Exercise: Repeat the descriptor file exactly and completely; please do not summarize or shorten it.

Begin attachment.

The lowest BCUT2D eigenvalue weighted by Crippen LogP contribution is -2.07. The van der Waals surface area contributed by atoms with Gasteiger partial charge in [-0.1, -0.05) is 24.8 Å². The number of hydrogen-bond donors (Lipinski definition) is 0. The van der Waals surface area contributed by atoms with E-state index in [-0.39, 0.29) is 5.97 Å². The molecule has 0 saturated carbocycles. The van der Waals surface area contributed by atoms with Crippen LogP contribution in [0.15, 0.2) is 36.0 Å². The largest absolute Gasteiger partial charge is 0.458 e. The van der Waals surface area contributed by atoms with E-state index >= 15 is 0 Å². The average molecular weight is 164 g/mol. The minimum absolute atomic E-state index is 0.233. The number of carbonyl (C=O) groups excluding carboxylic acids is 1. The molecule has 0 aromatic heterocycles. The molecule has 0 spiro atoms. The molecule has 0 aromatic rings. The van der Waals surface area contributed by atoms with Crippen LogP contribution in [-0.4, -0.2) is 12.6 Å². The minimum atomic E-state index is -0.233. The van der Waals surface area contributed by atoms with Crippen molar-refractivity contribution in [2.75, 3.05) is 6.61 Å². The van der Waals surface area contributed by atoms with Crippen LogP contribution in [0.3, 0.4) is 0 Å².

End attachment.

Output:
The lowest BCUT2D eigenvalue weighted by Crippen LogP contribution is -2.07. The van der Waals surface area contributed by atoms with Gasteiger partial charge in [-0.1, -0.05) is 24.8 Å². The number of hydrogen-bond donors (Lipinski definition) is 0. The van der Waals surface area contributed by atoms with E-state index in [-0.39, 0.29) is 5.97 Å². The molecule has 0 saturated carbocycles. The van der Waals surface area contributed by atoms with Crippen LogP contribution in [0.15, 0.2) is 36.0 Å². The largest absolute Gasteiger partial charge is 0.458 e. The van der Waals surface area contributed by atoms with E-state index >= 15 is 0 Å². The average molecular weight is 164 g/mol. The minimum absolute atomic E-state index is 0.233. The number of carbonyl (C=O) groups excluding carboxylic acids is 1. The molecule has 0 aromatic heterocycles. The molecule has 0 spiro atoms. The molecule has 0 aromatic rings. The van der Waals surface area contributed by atoms with Crippen LogP contribution in [-0.4, -0.2) is 12.6 Å². The minimum atomic E-state index is -0.233. The van der Waals surface area contributed by atoms with Crippen molar-refractivity contribution in [2.75, 3.05) is 6.61 Å². The van der Waals surface area contributed by atoms with Crippen LogP contribution in [0.3, 0.4) is 0 Å².